A study by an international and interdisciplinary team led by University of Freiburg archaeologist Dr. Ralph Araque Gonzalez from the Faculty of Humanities has proven that steel tools were already in use in Europe around 2,900 years ago.
Using geochemical analyses, the researchers were able to prove that stelae on the Iberian Peninsula dating back to the Final Bronze Age have complex engravings that could only have been made with hardened steel. This was supported by metallographic analyzes of an iron chisel from the same period and region (Rocha do Vigio, Portugal, c. 900 BC) which showed the necessary carbon content to be proper steel. The result was also confirmed experimentally by conducting experiments with chisels made of different materials: only chisels made of hardened steel were adequately able to engrave the stone.
Until recently, it was thought that it had not been possible to produce suitable quality steel in the older Iron Age and certainly not in the Late Bronze Age, and that it first became widespread in Europe during the Roman Empire.
“The chisel from Rocha do Vigio and the context in which it was found show that iron metallurgy including the production and tempering of steel were probably indigenous developments of decentralized small communities in Iberia, and not due to the influence of later colonization processes. This also has implications for the archaeological assessment of iron metallurgy and quartzite sculptures in other regions of the world,” explains Araque Gonzalez.
The study, “Stoneworking and the earliest steel in Iberia: Scientific analyzes and experimental replications of Final Bronze Age stelae and tools,” has been published in Journal of Archaeological Science.
Iberian columns of siliceous quartz sandstone could only be machined with hardened steel
The archaeological record of Iberia from the Late Bronze Age (c. 1300-800 BC) is fragmentary in many parts of the Iberian Peninsula: sparse remains of settlement and almost no detectable burials are supplemented by traces of metal hoarding and remains of mining activity. Taken into account, the western Iberian stelae with their depictions of anthropomorphic figures, animals and selected objects are of unique importance for the study of this era.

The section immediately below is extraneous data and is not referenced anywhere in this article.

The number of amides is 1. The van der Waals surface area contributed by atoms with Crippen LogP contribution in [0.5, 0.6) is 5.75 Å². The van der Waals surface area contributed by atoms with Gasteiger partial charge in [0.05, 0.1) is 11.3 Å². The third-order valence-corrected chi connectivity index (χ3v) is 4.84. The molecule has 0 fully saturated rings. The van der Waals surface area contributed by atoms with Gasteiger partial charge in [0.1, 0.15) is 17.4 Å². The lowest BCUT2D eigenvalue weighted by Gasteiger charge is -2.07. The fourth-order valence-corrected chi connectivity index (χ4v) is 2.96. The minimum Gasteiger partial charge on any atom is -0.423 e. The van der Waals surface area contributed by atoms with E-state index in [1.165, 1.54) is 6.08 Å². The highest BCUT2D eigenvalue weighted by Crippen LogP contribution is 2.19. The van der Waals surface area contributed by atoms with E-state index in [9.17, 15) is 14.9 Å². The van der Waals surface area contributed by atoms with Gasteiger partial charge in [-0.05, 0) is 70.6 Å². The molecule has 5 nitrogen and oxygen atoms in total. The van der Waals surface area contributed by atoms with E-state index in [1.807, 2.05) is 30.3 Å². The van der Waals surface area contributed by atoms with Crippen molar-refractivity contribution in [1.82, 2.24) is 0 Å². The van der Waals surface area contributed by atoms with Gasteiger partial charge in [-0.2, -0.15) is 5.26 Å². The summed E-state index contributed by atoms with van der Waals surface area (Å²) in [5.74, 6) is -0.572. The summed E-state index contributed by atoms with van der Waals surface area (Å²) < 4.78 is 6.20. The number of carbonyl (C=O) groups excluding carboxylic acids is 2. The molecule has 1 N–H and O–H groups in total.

Until now, studies of the actual rocks from which these stelae were made to gain insight into the use of materials and tools have been the exception. Araque Gonzalez and his colleagues analyzed the geological composition of the stelae in depth. This led them to discover that a significant number of stelae were not, as thought, made of quartzite, but silicate quartz sandstone.
– Just like quartzite, this is an extremely hard rock that cannot be worked with bronze or stone tools, but only with hardened steel, says Araque Gonzalez.
Chisel finds and archaeological experiments confirm the use of steel
Analysis of an iron chisel found in Rocha do Vigio showed that Iberian stonemasons from the Late Bronze Age had the necessary tools. The researchers discovered that it consisted of heterogeneous, yet astonishingly carbon-rich steel. To confirm their findings, the researchers also conducted an experiment involving a professional stonemason, a blacksmith and a bronze caster, attempting to work the stone from which the columns were made using chisels of different materials. The stonecutter could not work the stone with either the stone or the bronze chisels, or even use an iron chisel with an untempered point.
“Man in the Final Bronze Age in Iberia was able to harden steel. Otherwise, they would not have been able to work with the pillars,” Araque Gonzalez concludes as a result of the experiment.
Ralph Araque Gonzalez et al., Stoneworking and the Earliest Steel in Iberia: Scientific Analyzes and Experimental Replications of Final Bronze Age Stelae and Tools, Journal of Archaeological Science (2023). DOI: 10.1016/j.jas.2023.105742
More information is available here.
Journal of Archaeological Science